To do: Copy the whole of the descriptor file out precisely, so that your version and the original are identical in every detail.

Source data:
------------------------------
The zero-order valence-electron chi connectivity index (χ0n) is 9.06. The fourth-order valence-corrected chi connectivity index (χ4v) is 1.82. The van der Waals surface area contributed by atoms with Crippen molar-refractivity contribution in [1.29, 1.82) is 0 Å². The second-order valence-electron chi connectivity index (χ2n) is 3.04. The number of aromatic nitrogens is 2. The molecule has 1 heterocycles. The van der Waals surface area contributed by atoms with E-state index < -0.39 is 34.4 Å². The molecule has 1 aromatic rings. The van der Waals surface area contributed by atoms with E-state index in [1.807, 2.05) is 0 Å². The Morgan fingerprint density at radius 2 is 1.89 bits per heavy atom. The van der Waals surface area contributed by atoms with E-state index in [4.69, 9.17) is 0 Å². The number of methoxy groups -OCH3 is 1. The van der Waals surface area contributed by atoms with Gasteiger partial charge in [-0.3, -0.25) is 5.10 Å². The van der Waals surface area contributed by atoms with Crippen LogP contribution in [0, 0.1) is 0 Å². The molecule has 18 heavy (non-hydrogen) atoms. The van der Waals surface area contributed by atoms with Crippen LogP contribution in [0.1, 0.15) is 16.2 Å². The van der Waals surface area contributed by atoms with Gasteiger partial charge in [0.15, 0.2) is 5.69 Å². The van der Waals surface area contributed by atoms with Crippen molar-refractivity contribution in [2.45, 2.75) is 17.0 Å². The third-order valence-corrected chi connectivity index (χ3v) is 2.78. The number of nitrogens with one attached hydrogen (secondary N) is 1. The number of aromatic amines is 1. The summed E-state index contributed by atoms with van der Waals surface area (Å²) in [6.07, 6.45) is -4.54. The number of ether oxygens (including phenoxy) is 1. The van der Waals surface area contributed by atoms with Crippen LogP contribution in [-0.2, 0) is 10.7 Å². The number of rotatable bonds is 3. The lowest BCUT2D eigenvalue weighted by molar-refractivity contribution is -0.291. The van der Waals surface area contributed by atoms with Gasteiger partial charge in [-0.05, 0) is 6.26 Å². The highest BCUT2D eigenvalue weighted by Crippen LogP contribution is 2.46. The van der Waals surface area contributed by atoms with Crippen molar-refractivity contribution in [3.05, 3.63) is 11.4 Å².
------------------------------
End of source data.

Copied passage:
The zero-order valence-electron chi connectivity index (χ0n) is 9.06. The fourth-order valence-corrected chi connectivity index (χ4v) is 1.82. The van der Waals surface area contributed by atoms with Crippen molar-refractivity contribution in [1.29, 1.82) is 0 Å². The second-order valence-electron chi connectivity index (χ2n) is 3.04. The number of aromatic nitrogens is 2. The molecule has 1 heterocycles. The van der Waals surface area contributed by atoms with E-state index < -0.39 is 34.4 Å². The molecule has 1 aromatic rings. The van der Waals surface area contributed by atoms with E-state index in [1.807, 2.05) is 0 Å². The Morgan fingerprint density at radius 2 is 1.89 bits per heavy atom. The van der Waals surface area contributed by atoms with E-state index in [4.69, 9.17) is 0 Å². The number of methoxy groups -OCH3 is 1. The van der Waals surface area contributed by atoms with Gasteiger partial charge in [-0.3, -0.25) is 5.10 Å². The van der Waals surface area contributed by atoms with Crippen LogP contribution in [0, 0.1) is 0 Å². The molecule has 18 heavy (non-hydrogen) atoms. The van der Waals surface area contributed by atoms with Crippen LogP contribution in [0.1, 0.15) is 16.2 Å². The van der Waals surface area contributed by atoms with Gasteiger partial charge in [0.15, 0.2) is 5.69 Å². The van der Waals surface area contributed by atoms with Crippen molar-refractivity contribution in [2.45, 2.75) is 17.0 Å². The third-order valence-corrected chi connectivity index (χ3v) is 2.78. The number of nitrogens with one attached hydrogen (secondary N) is 1. The number of aromatic amines is 1. The summed E-state index contributed by atoms with van der Waals surface area (Å²) in [6.07, 6.45) is -4.54. The number of ether oxygens (including phenoxy) is 1. The van der Waals surface area contributed by atoms with Crippen LogP contribution in [-0.2, 0) is 10.7 Å². The number of rotatable bonds is 3. The lowest BCUT2D eigenvalue weighted by molar-refractivity contribution is -0.291. The van der Waals surface area contributed by atoms with Gasteiger partial charge in [-0.05, 0) is 6.26 Å². The highest BCUT2D eigenvalue weighted by Crippen LogP contribution is 2.46. The van der Waals surface area contributed by atoms with Crippen molar-refractivity contribution in [3.05, 3.63) is 11.4 Å².